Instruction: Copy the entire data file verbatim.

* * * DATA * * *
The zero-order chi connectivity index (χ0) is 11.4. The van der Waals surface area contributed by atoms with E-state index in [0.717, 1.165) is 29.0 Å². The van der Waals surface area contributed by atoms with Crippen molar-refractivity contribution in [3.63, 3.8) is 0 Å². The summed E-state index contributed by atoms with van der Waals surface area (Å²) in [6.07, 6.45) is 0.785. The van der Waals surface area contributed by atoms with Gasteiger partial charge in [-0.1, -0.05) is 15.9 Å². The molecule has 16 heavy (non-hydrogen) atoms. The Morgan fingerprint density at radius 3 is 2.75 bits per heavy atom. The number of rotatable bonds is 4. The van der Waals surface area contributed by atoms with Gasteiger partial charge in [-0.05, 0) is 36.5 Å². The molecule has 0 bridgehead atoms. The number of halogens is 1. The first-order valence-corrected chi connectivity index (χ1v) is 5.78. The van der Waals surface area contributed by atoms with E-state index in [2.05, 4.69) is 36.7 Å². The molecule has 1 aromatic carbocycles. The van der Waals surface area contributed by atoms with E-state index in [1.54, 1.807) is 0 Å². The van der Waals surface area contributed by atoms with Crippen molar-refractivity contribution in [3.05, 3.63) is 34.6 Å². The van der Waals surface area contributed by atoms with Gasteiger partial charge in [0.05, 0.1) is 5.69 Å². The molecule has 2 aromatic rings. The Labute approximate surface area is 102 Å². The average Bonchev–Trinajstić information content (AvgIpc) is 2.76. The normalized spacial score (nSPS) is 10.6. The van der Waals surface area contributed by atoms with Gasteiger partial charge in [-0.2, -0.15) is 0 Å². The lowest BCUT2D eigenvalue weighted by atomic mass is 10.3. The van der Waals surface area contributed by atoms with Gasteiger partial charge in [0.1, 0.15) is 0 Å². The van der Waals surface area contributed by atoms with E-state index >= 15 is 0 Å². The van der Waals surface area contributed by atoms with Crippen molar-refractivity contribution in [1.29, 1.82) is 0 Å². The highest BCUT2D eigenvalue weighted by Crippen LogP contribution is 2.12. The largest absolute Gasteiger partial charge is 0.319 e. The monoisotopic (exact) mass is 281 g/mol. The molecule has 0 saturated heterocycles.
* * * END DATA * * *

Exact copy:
The zero-order chi connectivity index (χ0) is 11.4. The van der Waals surface area contributed by atoms with E-state index in [0.717, 1.165) is 29.0 Å². The van der Waals surface area contributed by atoms with Crippen molar-refractivity contribution in [3.63, 3.8) is 0 Å². The summed E-state index contributed by atoms with van der Waals surface area (Å²) in [6.07, 6.45) is 0.785. The van der Waals surface area contributed by atoms with Gasteiger partial charge in [-0.1, -0.05) is 15.9 Å². The molecule has 16 heavy (non-hydrogen) atoms. The Morgan fingerprint density at radius 3 is 2.75 bits per heavy atom. The number of rotatable bonds is 4. The van der Waals surface area contributed by atoms with Gasteiger partial charge in [-0.05, 0) is 36.5 Å². The molecule has 0 bridgehead atoms. The number of halogens is 1. The first-order valence-corrected chi connectivity index (χ1v) is 5.78. The van der Waals surface area contributed by atoms with E-state index in [2.05, 4.69) is 36.7 Å². The molecule has 1 aromatic carbocycles. The van der Waals surface area contributed by atoms with E-state index in [1.54, 1.807) is 0 Å². The van der Waals surface area contributed by atoms with Crippen molar-refractivity contribution in [3.05, 3.63) is 34.6 Å². The van der Waals surface area contributed by atoms with Gasteiger partial charge in [0.05, 0.1) is 5.69 Å². The molecule has 2 aromatic rings. The Labute approximate surface area is 102 Å². The average Bonchev–Trinajstić information content (AvgIpc) is 2.76. The normalized spacial score (nSPS) is 10.6. The van der Waals surface area contributed by atoms with Gasteiger partial charge in [-0.2, -0.15) is 0 Å². The lowest BCUT2D eigenvalue weighted by atomic mass is 10.3. The van der Waals surface area contributed by atoms with Gasteiger partial charge in [0.1, 0.15) is 0 Å². The van der Waals surface area contributed by atoms with E-state index >= 15 is 0 Å². The van der Waals surface area contributed by atoms with Crippen molar-refractivity contribution in [1.29, 1.82) is 0 Å². The highest BCUT2D eigenvalue weighted by Crippen LogP contribution is 2.12. The largest absolute Gasteiger partial charge is 0.319 e. The monoisotopic (exact) mass is 281 g/mol. The molecule has 0 saturated heterocycles.